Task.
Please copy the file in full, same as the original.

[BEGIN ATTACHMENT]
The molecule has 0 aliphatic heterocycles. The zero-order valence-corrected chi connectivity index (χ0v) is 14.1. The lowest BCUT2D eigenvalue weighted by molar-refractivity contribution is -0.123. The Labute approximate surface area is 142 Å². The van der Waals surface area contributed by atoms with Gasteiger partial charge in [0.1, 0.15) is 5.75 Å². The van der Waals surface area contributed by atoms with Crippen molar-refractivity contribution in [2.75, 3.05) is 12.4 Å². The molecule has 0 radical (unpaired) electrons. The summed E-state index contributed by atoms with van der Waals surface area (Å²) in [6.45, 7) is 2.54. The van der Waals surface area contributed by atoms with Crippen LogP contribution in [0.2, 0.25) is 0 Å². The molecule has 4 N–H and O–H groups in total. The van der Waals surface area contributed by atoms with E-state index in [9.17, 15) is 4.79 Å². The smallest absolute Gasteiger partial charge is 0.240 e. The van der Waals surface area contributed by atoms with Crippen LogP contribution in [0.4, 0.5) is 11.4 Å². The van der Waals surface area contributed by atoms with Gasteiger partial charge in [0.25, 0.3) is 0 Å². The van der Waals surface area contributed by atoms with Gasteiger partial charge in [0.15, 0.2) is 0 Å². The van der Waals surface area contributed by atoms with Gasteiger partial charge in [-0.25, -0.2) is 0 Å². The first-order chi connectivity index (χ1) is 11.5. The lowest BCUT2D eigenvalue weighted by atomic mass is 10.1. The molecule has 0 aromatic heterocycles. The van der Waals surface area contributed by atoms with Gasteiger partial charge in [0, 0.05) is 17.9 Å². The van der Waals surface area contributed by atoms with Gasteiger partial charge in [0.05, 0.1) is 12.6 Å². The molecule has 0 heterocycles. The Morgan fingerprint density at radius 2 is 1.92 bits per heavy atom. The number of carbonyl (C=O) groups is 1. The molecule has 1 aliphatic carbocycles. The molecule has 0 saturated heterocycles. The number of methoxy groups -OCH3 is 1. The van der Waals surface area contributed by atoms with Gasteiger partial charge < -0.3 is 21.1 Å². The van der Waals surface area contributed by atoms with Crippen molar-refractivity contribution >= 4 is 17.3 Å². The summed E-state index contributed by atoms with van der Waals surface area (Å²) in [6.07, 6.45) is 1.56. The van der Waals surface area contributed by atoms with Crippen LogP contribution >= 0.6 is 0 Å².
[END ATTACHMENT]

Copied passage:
The molecule has 0 aliphatic heterocycles. The zero-order valence-corrected chi connectivity index (χ0v) is 14.1. The lowest BCUT2D eigenvalue weighted by molar-refractivity contribution is -0.123. The Labute approximate surface area is 142 Å². The van der Waals surface area contributed by atoms with Gasteiger partial charge in [0.1, 0.15) is 5.75 Å². The van der Waals surface area contributed by atoms with Crippen molar-refractivity contribution in [2.75, 3.05) is 12.4 Å². The molecule has 0 radical (unpaired) electrons. The summed E-state index contributed by atoms with van der Waals surface area (Å²) in [6.45, 7) is 2.54. The van der Waals surface area contributed by atoms with Crippen LogP contribution in [0.2, 0.25) is 0 Å². The molecule has 4 N–H and O–H groups in total. The van der Waals surface area contributed by atoms with E-state index in [9.17, 15) is 4.79 Å². The smallest absolute Gasteiger partial charge is 0.240 e. The van der Waals surface area contributed by atoms with Crippen LogP contribution in [0.4, 0.5) is 11.4 Å². The van der Waals surface area contributed by atoms with Gasteiger partial charge in [0.25, 0.3) is 0 Å². The van der Waals surface area contributed by atoms with Gasteiger partial charge in [0.15, 0.2) is 0 Å². The van der Waals surface area contributed by atoms with Gasteiger partial charge in [-0.25, -0.2) is 0 Å². The first-order chi connectivity index (χ1) is 11.5. The lowest BCUT2D eigenvalue weighted by atomic mass is 10.1. The molecule has 0 aromatic heterocycles. The van der Waals surface area contributed by atoms with Gasteiger partial charge in [0, 0.05) is 17.9 Å². The van der Waals surface area contributed by atoms with Gasteiger partial charge in [0.05, 0.1) is 12.6 Å². The molecule has 0 heterocycles. The Morgan fingerprint density at radius 2 is 1.92 bits per heavy atom. The number of carbonyl (C=O) groups is 1. The molecule has 1 aliphatic carbocycles. The molecule has 0 saturated heterocycles. The number of methoxy groups -OCH3 is 1. The van der Waals surface area contributed by atoms with Gasteiger partial charge < -0.3 is 21.1 Å². The van der Waals surface area contributed by atoms with Crippen molar-refractivity contribution >= 4 is 17.3 Å². The summed E-state index contributed by atoms with van der Waals surface area (Å²) in [6.07, 6.45) is 1.56. The van der Waals surface area contributed by atoms with Crippen LogP contribution >= 0.6 is 0 Å².